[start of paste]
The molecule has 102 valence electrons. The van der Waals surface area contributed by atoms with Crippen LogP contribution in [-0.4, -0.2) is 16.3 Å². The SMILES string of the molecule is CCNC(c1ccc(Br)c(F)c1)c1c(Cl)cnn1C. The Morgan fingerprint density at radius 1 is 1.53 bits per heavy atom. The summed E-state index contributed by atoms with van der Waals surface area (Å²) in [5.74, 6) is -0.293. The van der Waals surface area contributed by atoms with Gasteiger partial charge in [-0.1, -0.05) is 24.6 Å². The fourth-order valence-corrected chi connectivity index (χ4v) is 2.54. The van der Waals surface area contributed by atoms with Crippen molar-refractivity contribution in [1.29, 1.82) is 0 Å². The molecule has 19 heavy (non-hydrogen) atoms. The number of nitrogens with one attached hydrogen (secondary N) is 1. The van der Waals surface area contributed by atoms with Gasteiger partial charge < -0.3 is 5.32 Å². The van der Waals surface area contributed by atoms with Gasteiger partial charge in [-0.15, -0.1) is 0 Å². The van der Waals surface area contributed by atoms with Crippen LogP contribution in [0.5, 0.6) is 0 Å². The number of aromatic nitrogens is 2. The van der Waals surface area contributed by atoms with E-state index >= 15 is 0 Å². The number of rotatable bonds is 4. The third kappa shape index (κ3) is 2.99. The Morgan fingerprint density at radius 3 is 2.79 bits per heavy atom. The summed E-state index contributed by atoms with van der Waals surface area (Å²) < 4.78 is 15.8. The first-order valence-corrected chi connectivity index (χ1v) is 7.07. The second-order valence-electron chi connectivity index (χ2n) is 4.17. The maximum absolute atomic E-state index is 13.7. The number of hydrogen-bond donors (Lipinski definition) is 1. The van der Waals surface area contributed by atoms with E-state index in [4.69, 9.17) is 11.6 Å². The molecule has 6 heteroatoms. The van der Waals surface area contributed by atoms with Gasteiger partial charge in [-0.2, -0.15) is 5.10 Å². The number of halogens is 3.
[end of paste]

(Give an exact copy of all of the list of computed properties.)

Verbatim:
The molecule has 102 valence electrons. The van der Waals surface area contributed by atoms with Crippen LogP contribution in [-0.4, -0.2) is 16.3 Å². The SMILES string of the molecule is CCNC(c1ccc(Br)c(F)c1)c1c(Cl)cnn1C. The Morgan fingerprint density at radius 1 is 1.53 bits per heavy atom. The summed E-state index contributed by atoms with van der Waals surface area (Å²) in [5.74, 6) is -0.293. The van der Waals surface area contributed by atoms with Gasteiger partial charge in [-0.1, -0.05) is 24.6 Å². The fourth-order valence-corrected chi connectivity index (χ4v) is 2.54. The van der Waals surface area contributed by atoms with Crippen molar-refractivity contribution in [1.29, 1.82) is 0 Å². The molecule has 19 heavy (non-hydrogen) atoms. The number of nitrogens with one attached hydrogen (secondary N) is 1. The van der Waals surface area contributed by atoms with Gasteiger partial charge < -0.3 is 5.32 Å². The van der Waals surface area contributed by atoms with Gasteiger partial charge in [-0.15, -0.1) is 0 Å². The van der Waals surface area contributed by atoms with Crippen LogP contribution in [0.5, 0.6) is 0 Å². The number of aromatic nitrogens is 2. The van der Waals surface area contributed by atoms with E-state index >= 15 is 0 Å². The number of rotatable bonds is 4. The third kappa shape index (κ3) is 2.99. The Morgan fingerprint density at radius 3 is 2.79 bits per heavy atom. The summed E-state index contributed by atoms with van der Waals surface area (Å²) < 4.78 is 15.8. The first-order valence-corrected chi connectivity index (χ1v) is 7.07. The second-order valence-electron chi connectivity index (χ2n) is 4.17. The maximum absolute atomic E-state index is 13.7. The number of hydrogen-bond donors (Lipinski definition) is 1. The van der Waals surface area contributed by atoms with E-state index in [4.69, 9.17) is 11.6 Å². The molecule has 6 heteroatoms. The van der Waals surface area contributed by atoms with Gasteiger partial charge in [-0.2, -0.15) is 5.10 Å². The number of halogens is 3.